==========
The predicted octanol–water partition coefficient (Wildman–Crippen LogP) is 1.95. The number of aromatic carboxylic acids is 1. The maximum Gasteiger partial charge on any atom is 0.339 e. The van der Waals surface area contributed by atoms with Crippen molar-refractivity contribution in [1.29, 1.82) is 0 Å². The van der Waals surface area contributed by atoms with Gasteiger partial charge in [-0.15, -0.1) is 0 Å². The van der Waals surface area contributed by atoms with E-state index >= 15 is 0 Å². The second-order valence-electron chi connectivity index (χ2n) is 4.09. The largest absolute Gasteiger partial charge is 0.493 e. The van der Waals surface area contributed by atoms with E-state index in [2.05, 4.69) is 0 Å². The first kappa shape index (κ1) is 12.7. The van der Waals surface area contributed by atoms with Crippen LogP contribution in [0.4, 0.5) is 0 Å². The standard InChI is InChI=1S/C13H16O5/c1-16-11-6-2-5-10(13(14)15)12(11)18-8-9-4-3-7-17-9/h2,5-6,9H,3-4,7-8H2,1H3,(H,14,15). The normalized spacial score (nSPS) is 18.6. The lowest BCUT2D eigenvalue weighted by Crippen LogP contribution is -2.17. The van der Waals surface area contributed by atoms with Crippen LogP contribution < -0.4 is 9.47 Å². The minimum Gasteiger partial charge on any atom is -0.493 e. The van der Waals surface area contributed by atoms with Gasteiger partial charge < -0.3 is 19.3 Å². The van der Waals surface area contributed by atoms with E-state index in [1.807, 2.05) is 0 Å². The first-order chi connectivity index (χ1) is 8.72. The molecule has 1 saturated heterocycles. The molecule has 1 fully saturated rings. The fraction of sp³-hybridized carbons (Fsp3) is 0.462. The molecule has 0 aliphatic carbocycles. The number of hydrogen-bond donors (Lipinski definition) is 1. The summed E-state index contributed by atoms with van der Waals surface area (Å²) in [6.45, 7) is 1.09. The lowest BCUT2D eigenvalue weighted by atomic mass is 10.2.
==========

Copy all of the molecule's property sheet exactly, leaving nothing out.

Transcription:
The predicted octanol–water partition coefficient (Wildman–Crippen LogP) is 1.95. The number of aromatic carboxylic acids is 1. The maximum Gasteiger partial charge on any atom is 0.339 e. The van der Waals surface area contributed by atoms with Crippen molar-refractivity contribution in [1.29, 1.82) is 0 Å². The van der Waals surface area contributed by atoms with Gasteiger partial charge in [-0.15, -0.1) is 0 Å². The van der Waals surface area contributed by atoms with E-state index >= 15 is 0 Å². The second-order valence-electron chi connectivity index (χ2n) is 4.09. The largest absolute Gasteiger partial charge is 0.493 e. The van der Waals surface area contributed by atoms with E-state index in [2.05, 4.69) is 0 Å². The first kappa shape index (κ1) is 12.7. The van der Waals surface area contributed by atoms with Crippen LogP contribution in [0.4, 0.5) is 0 Å². The standard InChI is InChI=1S/C13H16O5/c1-16-11-6-2-5-10(13(14)15)12(11)18-8-9-4-3-7-17-9/h2,5-6,9H,3-4,7-8H2,1H3,(H,14,15). The normalized spacial score (nSPS) is 18.6. The lowest BCUT2D eigenvalue weighted by Crippen LogP contribution is -2.17. The van der Waals surface area contributed by atoms with Crippen LogP contribution < -0.4 is 9.47 Å². The minimum Gasteiger partial charge on any atom is -0.493 e. The van der Waals surface area contributed by atoms with Gasteiger partial charge < -0.3 is 19.3 Å². The van der Waals surface area contributed by atoms with E-state index in [1.807, 2.05) is 0 Å². The first-order chi connectivity index (χ1) is 8.72. The molecule has 1 saturated heterocycles. The molecule has 1 fully saturated rings. The fraction of sp³-hybridized carbons (Fsp3) is 0.462. The molecule has 0 aliphatic carbocycles. The number of hydrogen-bond donors (Lipinski definition) is 1. The summed E-state index contributed by atoms with van der Waals surface area (Å²) in [6.45, 7) is 1.09. The lowest BCUT2D eigenvalue weighted by atomic mass is 10.2.